For a better understanding of the invention, reference may be had to the following detailed description taken in conjunction with the accompanying drawings in which
FIG. 1 is a perspective partially cutaway view of a liquid aerating device formed according to one form of the invention;
FIG. 2 is a top view of the arrangement shown in FIG. 1;
FIG. 3 is a fragmentary view of the aerator wall shown in FIGS. 1 and 2 and taken from the vantage point of the line designated 3--3 in FIG. 2;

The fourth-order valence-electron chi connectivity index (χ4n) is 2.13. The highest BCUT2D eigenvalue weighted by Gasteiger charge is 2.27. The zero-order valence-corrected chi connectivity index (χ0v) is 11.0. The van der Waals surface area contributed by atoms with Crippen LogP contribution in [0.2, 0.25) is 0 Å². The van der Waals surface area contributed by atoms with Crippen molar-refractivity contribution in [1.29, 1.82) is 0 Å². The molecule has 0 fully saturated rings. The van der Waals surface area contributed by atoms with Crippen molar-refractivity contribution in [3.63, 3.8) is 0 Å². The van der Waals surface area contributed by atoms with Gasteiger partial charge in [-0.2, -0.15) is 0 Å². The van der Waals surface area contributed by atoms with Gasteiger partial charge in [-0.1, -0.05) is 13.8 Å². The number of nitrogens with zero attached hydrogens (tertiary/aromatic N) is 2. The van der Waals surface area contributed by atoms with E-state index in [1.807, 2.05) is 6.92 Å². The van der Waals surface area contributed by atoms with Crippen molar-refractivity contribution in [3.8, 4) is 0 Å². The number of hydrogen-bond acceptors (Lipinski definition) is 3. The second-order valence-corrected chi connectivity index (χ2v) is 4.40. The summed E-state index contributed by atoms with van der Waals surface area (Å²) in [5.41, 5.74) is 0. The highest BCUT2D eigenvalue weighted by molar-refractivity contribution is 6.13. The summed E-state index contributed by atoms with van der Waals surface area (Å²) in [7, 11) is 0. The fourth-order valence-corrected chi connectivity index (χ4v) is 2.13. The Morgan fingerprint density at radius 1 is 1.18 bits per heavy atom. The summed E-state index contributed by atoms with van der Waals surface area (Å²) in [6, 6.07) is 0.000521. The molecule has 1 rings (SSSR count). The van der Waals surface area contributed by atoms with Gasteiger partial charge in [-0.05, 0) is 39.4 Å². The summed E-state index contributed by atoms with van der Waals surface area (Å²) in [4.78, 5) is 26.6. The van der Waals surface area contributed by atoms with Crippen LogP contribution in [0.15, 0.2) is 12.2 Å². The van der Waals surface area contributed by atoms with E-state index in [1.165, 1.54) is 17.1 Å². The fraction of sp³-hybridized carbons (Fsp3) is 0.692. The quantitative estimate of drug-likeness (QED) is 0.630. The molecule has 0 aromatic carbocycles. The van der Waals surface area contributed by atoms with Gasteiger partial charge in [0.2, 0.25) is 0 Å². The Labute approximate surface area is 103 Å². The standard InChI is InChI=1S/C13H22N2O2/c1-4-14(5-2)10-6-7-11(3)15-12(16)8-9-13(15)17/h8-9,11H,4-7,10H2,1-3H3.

FIG. 4 is a view similar to FIG. 3 but shows an alternative structure;
FIG. 5 is a cross sectional view of a modification of the invention in which a plurality of receiver chambers are employed;
FIG. 6 is a perspective view somewhat similar to FIG. 1 but which shows a two stage aerator arrangement utilizing the principles of FIG. 1; and in which
FIG. 7 is a cross sectional view taken along the line designated 7--7 in FIG. 6.
With reference to FIGS. 1, 2 and 3, the numeral 1 generally designates a receiver chamber which is mounted atop a downcomer conduit 2 about which a riser conduit 3 is disposed in generally concentric fixed relationship.